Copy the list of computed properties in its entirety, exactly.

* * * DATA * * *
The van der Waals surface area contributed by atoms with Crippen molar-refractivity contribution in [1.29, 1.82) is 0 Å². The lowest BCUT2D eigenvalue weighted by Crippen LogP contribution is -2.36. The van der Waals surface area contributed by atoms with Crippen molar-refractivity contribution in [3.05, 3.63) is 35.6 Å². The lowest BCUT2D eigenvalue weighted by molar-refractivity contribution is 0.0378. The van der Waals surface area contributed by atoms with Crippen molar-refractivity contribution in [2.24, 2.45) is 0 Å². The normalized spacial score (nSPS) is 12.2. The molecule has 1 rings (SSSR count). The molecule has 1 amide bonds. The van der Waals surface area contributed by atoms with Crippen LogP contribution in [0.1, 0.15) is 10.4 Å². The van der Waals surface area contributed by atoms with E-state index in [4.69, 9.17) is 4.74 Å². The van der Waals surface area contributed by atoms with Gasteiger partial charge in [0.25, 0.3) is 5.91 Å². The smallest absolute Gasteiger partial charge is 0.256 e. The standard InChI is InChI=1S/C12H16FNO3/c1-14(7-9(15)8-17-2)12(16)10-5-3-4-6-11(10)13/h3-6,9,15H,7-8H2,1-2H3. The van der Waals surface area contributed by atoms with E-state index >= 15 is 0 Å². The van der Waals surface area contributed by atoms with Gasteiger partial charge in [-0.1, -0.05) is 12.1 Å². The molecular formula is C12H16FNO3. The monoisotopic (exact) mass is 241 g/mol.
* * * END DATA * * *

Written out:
The van der Waals surface area contributed by atoms with Crippen molar-refractivity contribution in [1.29, 1.82) is 0 Å². The lowest BCUT2D eigenvalue weighted by Crippen LogP contribution is -2.36. The van der Waals surface area contributed by atoms with Crippen molar-refractivity contribution in [3.05, 3.63) is 35.6 Å². The lowest BCUT2D eigenvalue weighted by molar-refractivity contribution is 0.0378. The van der Waals surface area contributed by atoms with Crippen molar-refractivity contribution in [2.24, 2.45) is 0 Å². The normalized spacial score (nSPS) is 12.2. The molecule has 1 rings (SSSR count). The molecule has 1 amide bonds. The van der Waals surface area contributed by atoms with Crippen LogP contribution in [0.1, 0.15) is 10.4 Å². The van der Waals surface area contributed by atoms with E-state index in [4.69, 9.17) is 4.74 Å². The van der Waals surface area contributed by atoms with Gasteiger partial charge in [0.25, 0.3) is 5.91 Å². The smallest absolute Gasteiger partial charge is 0.256 e. The standard InChI is InChI=1S/C12H16FNO3/c1-14(7-9(15)8-17-2)12(16)10-5-3-4-6-11(10)13/h3-6,9,15H,7-8H2,1-2H3. The van der Waals surface area contributed by atoms with E-state index >= 15 is 0 Å². The van der Waals surface area contributed by atoms with Gasteiger partial charge in [-0.1, -0.05) is 12.1 Å². The molecular formula is C12H16FNO3. The monoisotopic (exact) mass is 241 g/mol.